By Sterling McGinn
Village residents can expect to see an increase of three dollars per month to their sewer bill beginning in January.
The Newberry Village Council made the decision to increase sewer rates by $3 per month, the first increase in five years, at the November 15 regular meeting held at 6 p.m. in the Water and Light building.
Prior to the start of the official meeting, the board held a public hearing so residents could listen to the discussions concerning the needed increase. Residents also had the opportunity to voice their opinions on the matter during the two public comment portions.
Only four members of the public were in attendance.
The village proposed the $3 increase due to inflation, rising operation costs, and for needed improvements to the wastewater system.
During the public hearing, Village Manager Allison Watkins provided information on the ongoing sewer system improvements in the Clean Water SRF project.
The SRF project funds the purchase of up to 40 acres of land for biosolid disposal, and for rehabbing sewer lines.
“This is the relining of 15 blocks of the sewer system in the village limits, and the purchase of up to 40 acres of land,” said Watkins.
The 15 blocks of sewer line equals 13,340 linear feet of sanitary sewer lines. The existing lines will be cleaned, protruding laterals cut off, and material fed into the line will coat the existing line.
The village was recently awarded a low interest loan for $840,000, with an additional $840,000 grant to be used in improving the system. The funds also account for the needed rate increase.
During the regular portion of the meeting, the council unanimously approved the rate increase. The rates will now be $38 per month from $35.
The board will also consider an annual percentage increase.
In other news, the board denied the request for a well at the cement plant on East Victory Way at Northern Sand and Gravel, formerly Newberry Redi-Mix.
At the October meeting, Allan and Kathleen VanSloten, owners of the company, requested permission to drill a well for a second source of water. The VanSlotens also presented their request at the village infrastructure committee meeting.
The VanSlotens plan to build a new, state-of-the-art cement plant. They gave the council with letters of support from MDOT and other entities concerning the need for an additional water supply.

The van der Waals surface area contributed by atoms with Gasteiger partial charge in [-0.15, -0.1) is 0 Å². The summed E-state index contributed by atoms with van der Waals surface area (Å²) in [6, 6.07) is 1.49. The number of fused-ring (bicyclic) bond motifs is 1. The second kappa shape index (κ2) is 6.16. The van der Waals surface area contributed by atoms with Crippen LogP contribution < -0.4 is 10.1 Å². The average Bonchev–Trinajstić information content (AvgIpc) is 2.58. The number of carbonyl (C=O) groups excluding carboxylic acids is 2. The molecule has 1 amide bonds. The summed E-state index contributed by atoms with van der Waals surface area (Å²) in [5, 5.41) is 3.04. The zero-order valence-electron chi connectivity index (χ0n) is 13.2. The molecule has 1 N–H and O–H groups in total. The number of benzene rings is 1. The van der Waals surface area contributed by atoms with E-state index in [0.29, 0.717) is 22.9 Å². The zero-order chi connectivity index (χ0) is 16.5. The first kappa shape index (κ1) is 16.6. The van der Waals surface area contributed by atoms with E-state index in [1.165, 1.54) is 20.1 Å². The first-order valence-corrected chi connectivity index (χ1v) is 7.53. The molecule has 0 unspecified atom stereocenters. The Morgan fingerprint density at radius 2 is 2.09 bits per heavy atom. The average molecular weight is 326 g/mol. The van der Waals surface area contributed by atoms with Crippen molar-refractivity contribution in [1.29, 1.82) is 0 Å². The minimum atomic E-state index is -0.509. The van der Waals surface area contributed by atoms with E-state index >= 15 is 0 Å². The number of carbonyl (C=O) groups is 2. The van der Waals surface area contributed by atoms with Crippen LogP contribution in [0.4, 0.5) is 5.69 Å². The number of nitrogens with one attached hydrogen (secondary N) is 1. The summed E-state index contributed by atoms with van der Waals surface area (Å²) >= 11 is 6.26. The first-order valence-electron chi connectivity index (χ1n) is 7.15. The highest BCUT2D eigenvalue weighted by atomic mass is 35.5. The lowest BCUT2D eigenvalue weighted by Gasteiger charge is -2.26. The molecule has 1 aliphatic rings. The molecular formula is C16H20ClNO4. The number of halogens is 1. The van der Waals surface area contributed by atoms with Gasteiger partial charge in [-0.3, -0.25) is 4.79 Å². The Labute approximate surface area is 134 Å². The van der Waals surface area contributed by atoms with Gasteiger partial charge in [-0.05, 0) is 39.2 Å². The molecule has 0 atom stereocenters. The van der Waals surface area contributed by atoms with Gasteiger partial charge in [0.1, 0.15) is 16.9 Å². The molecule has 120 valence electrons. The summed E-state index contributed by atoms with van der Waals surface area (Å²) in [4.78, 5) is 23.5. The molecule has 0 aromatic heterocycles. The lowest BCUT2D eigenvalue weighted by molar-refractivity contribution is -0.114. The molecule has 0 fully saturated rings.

Currently, the Village of Newberry has an ordinance prohibiting the drilling of wells within the village limits. The ordinance’s only stipulation to a well is if the village can’t reasonably provide water or sewer to a customer.
“It’s a short time period to change the whole system, and there would be a lot of flak from the community,” said trustee Dennis Hendrickson. Hendrickson expected many financial arrangements would have to be made.
“At this point in time, that is how we felt it wasn’t reasonable to allow the well to happen.” Hendrickson said.
Finally, at the end of the meeting, Village Clerk Terese Schummer swore in the newly elected members of the council.
The council voted in September to amend Ordinance 53A, allowing for the board to reduce the number of trustees from six to four. The ordinance went into effect on November 4.
The council has frequently dealt with vacancies in recent years, and the vacancies were effectively “no” votes on every issue the council voted on. That made it difficult for the council to operate using standard democratic process, as a single “no” vote could sometimes fail a measure even when all other present trustees vote “yes”.
One of the vacant trustee seats has been empty for about two years and the other vacancy was not filled until Jeff Puckett was appointed earlier in the year.
Puckett was not present at the November 15 meeting. Watkins said she hadn’t spoken to him, but assumed he would be taking the seat. If he does, the council will retain its former size of six trustees, plus a president, until attrition reduces the council to four members, plus a president.
Puckett will remain on the council “until the seat is vacant or the next election,” Watkins said.
Catherine Freese ran unopposed for another term as president of the council. Veteran councilman Dennis Hendrickson was re-elected. Recent appointee Darrell Schummer was elected, and newcomer Jack Olson ran and was elected as well.
Jeff Puckett ran as a write-in candidate for a trustee position and was also elected.
Kip Cameron holds the only trustee seat that was not up for reelection.
With Puckett elected to the board, the council will now continue with seven until the two other seats became vacant and not filled.
Moving forward, the Newberry Village Council will be comprised of Village President Catherine Freese; with Darrell Schummer, Dennis Hendrickson, Kip Cameron Jack Olsen and Jeff Puckett representing five trustees.
That evening, the council had to declare vacancy of the seventh council seat and will advertise the open position. If Puckett decides not to be sworn in, the council will automatically go to a five-member governing body.
The November meeting was the last council session for outgoing trustee Lori Stokes, who didn’t run for another term.
President Freese thanked all present board members for their past and future service to the people of Newberry.